a raspy falsetto mocked, “
 Am I doing well? Is it over? I can't see too well, on account of my head's wayyy over there, and over there, and-”
Howls of coarse laughter filled the air.“Enough o' that!” a nearby voice growled. “That one's useless, obviously, so stop
 playing
with it and keep looking.”“Aye,
sir 
! No more playing,
sir 
!” the voice said, followed by a quick, ringing jingle and asuccession of sickly thuds. There was renewed laughter, and scattered cheers in addition tosome appreciative clapping.I was torn between wishing I could turn my head to see what was going on, and beingutterly glad I could not.“I said that's enough.” the commanding voice repeated, though this time with the baresttrace of laughter. “Jester tryouts were two nights ago. You, you . . . over that way. You, overhere with me. Rest of you, fan out. Stab
 , then
inspect . . . we don't want a repeat of last week.They say we can do up to thirty tonight, so I wanna see those wagons piled high. Andremember – check thumbs and fingers
 first
! If they can't hold a sword, they ain't much goodto us . . . even if they've still got a head.”And so it went, the ghoulish scavengers combing through what remained of the braveforces which had comprised the King's Sixty-First infantry, the hundreds of lives that hadbeen thrown away in a useless skirmish just so that I might have this opportunity.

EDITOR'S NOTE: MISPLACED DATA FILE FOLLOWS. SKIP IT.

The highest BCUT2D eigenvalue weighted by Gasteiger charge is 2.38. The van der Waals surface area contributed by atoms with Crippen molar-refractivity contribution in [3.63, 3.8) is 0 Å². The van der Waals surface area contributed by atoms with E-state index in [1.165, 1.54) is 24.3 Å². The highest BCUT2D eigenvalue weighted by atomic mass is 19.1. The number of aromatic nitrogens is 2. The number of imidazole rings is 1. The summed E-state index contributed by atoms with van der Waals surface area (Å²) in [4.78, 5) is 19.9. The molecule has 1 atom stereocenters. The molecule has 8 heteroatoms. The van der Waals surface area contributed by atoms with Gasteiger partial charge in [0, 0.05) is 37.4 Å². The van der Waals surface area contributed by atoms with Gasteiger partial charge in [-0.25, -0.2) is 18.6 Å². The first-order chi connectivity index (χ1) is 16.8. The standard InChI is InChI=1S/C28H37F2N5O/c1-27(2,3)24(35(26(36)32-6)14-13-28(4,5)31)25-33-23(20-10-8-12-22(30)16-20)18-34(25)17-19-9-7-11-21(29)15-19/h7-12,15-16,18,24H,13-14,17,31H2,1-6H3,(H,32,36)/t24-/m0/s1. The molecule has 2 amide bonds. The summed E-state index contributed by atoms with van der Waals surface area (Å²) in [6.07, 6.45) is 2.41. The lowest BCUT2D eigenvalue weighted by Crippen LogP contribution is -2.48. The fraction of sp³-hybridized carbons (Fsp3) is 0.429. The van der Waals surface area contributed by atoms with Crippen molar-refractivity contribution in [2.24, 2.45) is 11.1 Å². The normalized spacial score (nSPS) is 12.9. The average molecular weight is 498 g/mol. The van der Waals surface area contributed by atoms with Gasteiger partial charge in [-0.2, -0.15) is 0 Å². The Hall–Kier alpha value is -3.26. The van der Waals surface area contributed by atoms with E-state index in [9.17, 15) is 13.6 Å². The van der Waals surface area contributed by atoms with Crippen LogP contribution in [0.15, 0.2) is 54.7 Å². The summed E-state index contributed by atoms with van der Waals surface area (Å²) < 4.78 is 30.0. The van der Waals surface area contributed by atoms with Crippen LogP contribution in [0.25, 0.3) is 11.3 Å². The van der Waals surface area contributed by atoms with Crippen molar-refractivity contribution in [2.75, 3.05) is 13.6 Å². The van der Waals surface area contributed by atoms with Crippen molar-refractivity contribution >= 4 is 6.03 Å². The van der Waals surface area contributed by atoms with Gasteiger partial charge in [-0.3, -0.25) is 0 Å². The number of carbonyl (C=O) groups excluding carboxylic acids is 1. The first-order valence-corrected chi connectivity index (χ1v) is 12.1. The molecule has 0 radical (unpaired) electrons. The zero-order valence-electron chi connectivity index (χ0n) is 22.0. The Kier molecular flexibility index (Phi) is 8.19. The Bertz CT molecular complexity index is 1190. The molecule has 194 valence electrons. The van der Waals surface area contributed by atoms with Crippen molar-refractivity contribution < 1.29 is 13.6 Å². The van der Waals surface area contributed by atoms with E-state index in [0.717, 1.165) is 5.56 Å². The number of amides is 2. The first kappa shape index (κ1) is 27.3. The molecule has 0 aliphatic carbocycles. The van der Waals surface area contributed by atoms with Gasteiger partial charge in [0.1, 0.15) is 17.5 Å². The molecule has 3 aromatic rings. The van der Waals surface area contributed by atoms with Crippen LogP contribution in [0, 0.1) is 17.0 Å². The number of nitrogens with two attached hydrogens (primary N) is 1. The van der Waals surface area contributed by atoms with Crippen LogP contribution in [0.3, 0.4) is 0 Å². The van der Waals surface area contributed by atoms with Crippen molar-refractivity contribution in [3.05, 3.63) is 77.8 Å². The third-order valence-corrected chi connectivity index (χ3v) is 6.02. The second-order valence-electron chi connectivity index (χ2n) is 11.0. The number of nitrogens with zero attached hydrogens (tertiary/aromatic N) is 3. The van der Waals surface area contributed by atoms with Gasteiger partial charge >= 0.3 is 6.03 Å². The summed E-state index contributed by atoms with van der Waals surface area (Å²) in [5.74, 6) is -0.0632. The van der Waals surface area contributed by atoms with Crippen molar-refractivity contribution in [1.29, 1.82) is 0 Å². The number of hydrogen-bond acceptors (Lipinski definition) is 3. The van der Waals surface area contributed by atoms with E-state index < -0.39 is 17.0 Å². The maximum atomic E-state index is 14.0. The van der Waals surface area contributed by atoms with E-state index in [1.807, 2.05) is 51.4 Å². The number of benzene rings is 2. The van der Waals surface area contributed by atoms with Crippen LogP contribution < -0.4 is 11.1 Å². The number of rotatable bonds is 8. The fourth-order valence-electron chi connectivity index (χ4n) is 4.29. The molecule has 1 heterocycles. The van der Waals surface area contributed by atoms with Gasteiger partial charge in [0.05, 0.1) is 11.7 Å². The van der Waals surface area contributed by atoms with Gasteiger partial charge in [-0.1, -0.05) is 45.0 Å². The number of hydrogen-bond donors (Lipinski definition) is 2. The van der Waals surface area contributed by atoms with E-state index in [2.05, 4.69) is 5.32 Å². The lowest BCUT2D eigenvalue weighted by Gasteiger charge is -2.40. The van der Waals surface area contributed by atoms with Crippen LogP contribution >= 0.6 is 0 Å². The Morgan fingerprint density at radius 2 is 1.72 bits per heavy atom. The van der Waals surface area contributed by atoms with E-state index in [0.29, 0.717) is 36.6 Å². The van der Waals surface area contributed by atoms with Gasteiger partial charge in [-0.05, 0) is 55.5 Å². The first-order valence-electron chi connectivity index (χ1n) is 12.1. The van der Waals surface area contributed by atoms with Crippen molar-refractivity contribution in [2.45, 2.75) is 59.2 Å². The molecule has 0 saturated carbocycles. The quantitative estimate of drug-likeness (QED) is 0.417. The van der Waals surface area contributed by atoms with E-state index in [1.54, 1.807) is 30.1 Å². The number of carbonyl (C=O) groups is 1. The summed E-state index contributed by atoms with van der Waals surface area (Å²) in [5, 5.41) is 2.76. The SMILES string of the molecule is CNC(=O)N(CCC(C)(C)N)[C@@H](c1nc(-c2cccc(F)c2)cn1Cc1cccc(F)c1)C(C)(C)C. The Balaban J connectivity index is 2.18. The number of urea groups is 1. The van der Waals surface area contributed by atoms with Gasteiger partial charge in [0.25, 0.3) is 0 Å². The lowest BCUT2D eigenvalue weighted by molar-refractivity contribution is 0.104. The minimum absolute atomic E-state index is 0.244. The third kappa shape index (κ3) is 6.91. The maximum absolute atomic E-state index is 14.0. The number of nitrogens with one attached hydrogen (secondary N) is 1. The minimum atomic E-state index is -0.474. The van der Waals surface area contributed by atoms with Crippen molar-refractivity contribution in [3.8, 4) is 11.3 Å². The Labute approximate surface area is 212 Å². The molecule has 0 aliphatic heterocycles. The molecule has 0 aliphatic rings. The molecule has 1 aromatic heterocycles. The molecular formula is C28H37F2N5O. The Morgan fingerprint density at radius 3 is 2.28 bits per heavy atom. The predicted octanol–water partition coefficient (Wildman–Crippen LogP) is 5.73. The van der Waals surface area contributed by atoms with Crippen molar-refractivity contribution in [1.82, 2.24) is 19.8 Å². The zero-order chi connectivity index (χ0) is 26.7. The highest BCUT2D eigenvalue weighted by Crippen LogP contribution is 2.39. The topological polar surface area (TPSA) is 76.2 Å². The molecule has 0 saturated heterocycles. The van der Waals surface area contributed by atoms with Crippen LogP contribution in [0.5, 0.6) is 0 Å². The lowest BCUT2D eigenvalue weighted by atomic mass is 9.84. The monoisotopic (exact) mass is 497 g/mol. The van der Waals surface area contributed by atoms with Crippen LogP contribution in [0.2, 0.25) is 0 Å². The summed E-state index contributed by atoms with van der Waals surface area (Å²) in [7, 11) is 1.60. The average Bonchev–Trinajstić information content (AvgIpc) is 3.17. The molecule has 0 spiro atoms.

There was the occasional call for assistance, sometimes followed by the sound of a freshcorpse being loaded onto a waiting wagon. Mostly though, I'd hear chuckles and remarks onvarious expressions on the faces of the dead which they found amusing, or crude theoriesregarding how two or more bodies might have ended up in precisely the position they did.Very occasionally, there was the muted, feeble cry of a survivor being discovered, followed bya gurgle or a retching groan, which was nearly always followed by peels of laughter.Then, it was my turn to be inspected.A sword point was thrust into the small of my back, piercing a kidney in the process, andthe core of my very being shrieked in agony.I'd been warned about this possibility.A crippling pain like I'd never known assaulted my mind despite the cadaver-likecondition of my body, tearing through me like brush fire. Inside, I was screaming as loud as Icould, gibbering and writhing around in tormented agony, flailing uselessly in response tothe white-hot anguish that seemed to come at me from all sides.My body, however, remained perfectly still.Through the red-fringed haze of torment, I felt a pair of bony hands roughly turn mylifeless body over, producing an even greater amount of pain as they did. A moment later oneof my eyes was pried open by a hand with dirty, yellowing fingernails . . . a gobbet of sicklygreen something falling with a moist plop against my cheek and into my eye. The stabbingsting of putrid filth barely even registered next to the excruciating suffering I was stillexperiencing from the wound to my lower back.I wasn't able to control where my eye was pointing or move so much as a muscle, and so Ifound myself staring at the patch of sky right next to the balding, rotting forehead of theghoul who was inspecting me.It peered curiously into my eyes after inspecting my neck and torso, its brows furrowingand causing the skin there to creak like old leather.“Hey Cap'n, come look at this,” the diseased, rotting apparition wheezed.A second, mostly skeletal figure appeared behind his shoulder a moment later, peeringspeculatively at me.“What about it?”“How'd this one die, hey? Not a mark, 'cept for the poke I just gave him.”